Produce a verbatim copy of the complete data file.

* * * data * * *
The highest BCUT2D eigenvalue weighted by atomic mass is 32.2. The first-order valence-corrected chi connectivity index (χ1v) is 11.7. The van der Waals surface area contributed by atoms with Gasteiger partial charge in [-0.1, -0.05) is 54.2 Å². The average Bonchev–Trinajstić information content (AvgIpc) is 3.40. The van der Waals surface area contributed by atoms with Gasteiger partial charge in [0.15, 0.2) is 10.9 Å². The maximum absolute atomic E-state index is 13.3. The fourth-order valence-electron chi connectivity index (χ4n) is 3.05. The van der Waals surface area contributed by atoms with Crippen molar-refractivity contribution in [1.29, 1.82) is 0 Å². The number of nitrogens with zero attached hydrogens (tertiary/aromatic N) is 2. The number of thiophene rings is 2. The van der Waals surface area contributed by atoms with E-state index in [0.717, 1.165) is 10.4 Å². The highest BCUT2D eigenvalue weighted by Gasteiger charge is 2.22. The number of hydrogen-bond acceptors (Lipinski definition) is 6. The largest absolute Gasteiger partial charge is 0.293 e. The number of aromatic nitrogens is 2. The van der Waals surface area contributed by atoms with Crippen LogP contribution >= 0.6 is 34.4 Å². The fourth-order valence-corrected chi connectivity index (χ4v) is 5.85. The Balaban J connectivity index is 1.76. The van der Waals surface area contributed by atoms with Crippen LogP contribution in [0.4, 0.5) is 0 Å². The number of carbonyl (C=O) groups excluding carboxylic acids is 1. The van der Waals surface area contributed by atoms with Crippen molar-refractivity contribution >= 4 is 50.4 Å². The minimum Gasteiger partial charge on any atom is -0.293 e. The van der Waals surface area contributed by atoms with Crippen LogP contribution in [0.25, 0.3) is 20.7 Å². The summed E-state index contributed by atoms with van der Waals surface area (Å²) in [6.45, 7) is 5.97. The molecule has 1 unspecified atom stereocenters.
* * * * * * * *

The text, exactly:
The highest BCUT2D eigenvalue weighted by atomic mass is 32.2. The first-order valence-corrected chi connectivity index (χ1v) is 11.7. The van der Waals surface area contributed by atoms with Gasteiger partial charge in [-0.1, -0.05) is 54.2 Å². The average Bonchev–Trinajstić information content (AvgIpc) is 3.40. The van der Waals surface area contributed by atoms with Gasteiger partial charge in [0.15, 0.2) is 10.9 Å². The maximum absolute atomic E-state index is 13.3. The fourth-order valence-electron chi connectivity index (χ4n) is 3.05. The van der Waals surface area contributed by atoms with Crippen molar-refractivity contribution in [1.29, 1.82) is 0 Å². The number of nitrogens with zero attached hydrogens (tertiary/aromatic N) is 2. The number of thiophene rings is 2. The van der Waals surface area contributed by atoms with E-state index in [0.717, 1.165) is 10.4 Å². The highest BCUT2D eigenvalue weighted by Gasteiger charge is 2.22. The number of hydrogen-bond acceptors (Lipinski definition) is 6. The largest absolute Gasteiger partial charge is 0.293 e. The number of aromatic nitrogens is 2. The van der Waals surface area contributed by atoms with Crippen LogP contribution >= 0.6 is 34.4 Å². The fourth-order valence-corrected chi connectivity index (χ4v) is 5.85. The Balaban J connectivity index is 1.76. The van der Waals surface area contributed by atoms with Crippen LogP contribution in [0.4, 0.5) is 0 Å². The number of carbonyl (C=O) groups excluding carboxylic acids is 1. The van der Waals surface area contributed by atoms with Crippen molar-refractivity contribution >= 4 is 50.4 Å². The minimum Gasteiger partial charge on any atom is -0.293 e. The van der Waals surface area contributed by atoms with Crippen LogP contribution in [0.25, 0.3) is 20.7 Å². The summed E-state index contributed by atoms with van der Waals surface area (Å²) in [6.45, 7) is 5.97. The molecule has 1 unspecified atom stereocenters.